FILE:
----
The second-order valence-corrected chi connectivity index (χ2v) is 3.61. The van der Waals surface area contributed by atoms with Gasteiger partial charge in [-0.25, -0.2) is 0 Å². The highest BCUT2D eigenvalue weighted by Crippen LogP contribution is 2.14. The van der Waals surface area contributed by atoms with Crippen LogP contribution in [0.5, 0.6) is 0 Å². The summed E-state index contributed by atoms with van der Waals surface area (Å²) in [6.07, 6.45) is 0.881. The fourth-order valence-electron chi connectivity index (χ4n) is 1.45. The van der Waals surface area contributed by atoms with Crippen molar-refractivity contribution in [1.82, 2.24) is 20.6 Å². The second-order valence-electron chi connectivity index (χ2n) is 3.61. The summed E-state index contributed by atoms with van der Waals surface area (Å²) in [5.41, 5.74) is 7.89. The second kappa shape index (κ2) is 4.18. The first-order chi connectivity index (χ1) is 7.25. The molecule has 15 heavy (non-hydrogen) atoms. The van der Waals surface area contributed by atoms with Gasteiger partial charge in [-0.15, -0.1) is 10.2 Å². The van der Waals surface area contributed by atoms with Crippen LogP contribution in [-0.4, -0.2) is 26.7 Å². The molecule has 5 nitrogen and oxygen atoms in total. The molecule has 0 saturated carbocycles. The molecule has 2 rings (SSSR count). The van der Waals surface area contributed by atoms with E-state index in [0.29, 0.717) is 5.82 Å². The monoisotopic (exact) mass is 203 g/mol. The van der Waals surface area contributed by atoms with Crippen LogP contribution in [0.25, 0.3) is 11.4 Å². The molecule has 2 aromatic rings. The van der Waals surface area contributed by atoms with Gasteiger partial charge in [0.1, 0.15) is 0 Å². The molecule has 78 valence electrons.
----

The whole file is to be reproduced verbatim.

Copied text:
The second-order valence-corrected chi connectivity index (χ2v) is 3.61. The van der Waals surface area contributed by atoms with Gasteiger partial charge in [-0.25, -0.2) is 0 Å². The highest BCUT2D eigenvalue weighted by Crippen LogP contribution is 2.14. The van der Waals surface area contributed by atoms with Crippen LogP contribution in [0.5, 0.6) is 0 Å². The summed E-state index contributed by atoms with van der Waals surface area (Å²) in [6.07, 6.45) is 0.881. The fourth-order valence-electron chi connectivity index (χ4n) is 1.45. The van der Waals surface area contributed by atoms with Crippen molar-refractivity contribution in [1.82, 2.24) is 20.6 Å². The second-order valence-electron chi connectivity index (χ2n) is 3.61. The summed E-state index contributed by atoms with van der Waals surface area (Å²) in [5.41, 5.74) is 7.89. The second kappa shape index (κ2) is 4.18. The first-order chi connectivity index (χ1) is 7.25. The molecule has 15 heavy (non-hydrogen) atoms. The van der Waals surface area contributed by atoms with Gasteiger partial charge in [-0.15, -0.1) is 10.2 Å². The van der Waals surface area contributed by atoms with Crippen LogP contribution in [-0.4, -0.2) is 26.7 Å². The molecule has 5 nitrogen and oxygen atoms in total. The molecule has 0 saturated carbocycles. The molecule has 2 rings (SSSR count). The van der Waals surface area contributed by atoms with E-state index in [0.29, 0.717) is 5.82 Å². The monoisotopic (exact) mass is 203 g/mol. The van der Waals surface area contributed by atoms with Crippen LogP contribution in [0.25, 0.3) is 11.4 Å². The molecule has 2 aromatic rings. The van der Waals surface area contributed by atoms with Gasteiger partial charge in [0.1, 0.15) is 0 Å². The molecule has 78 valence electrons.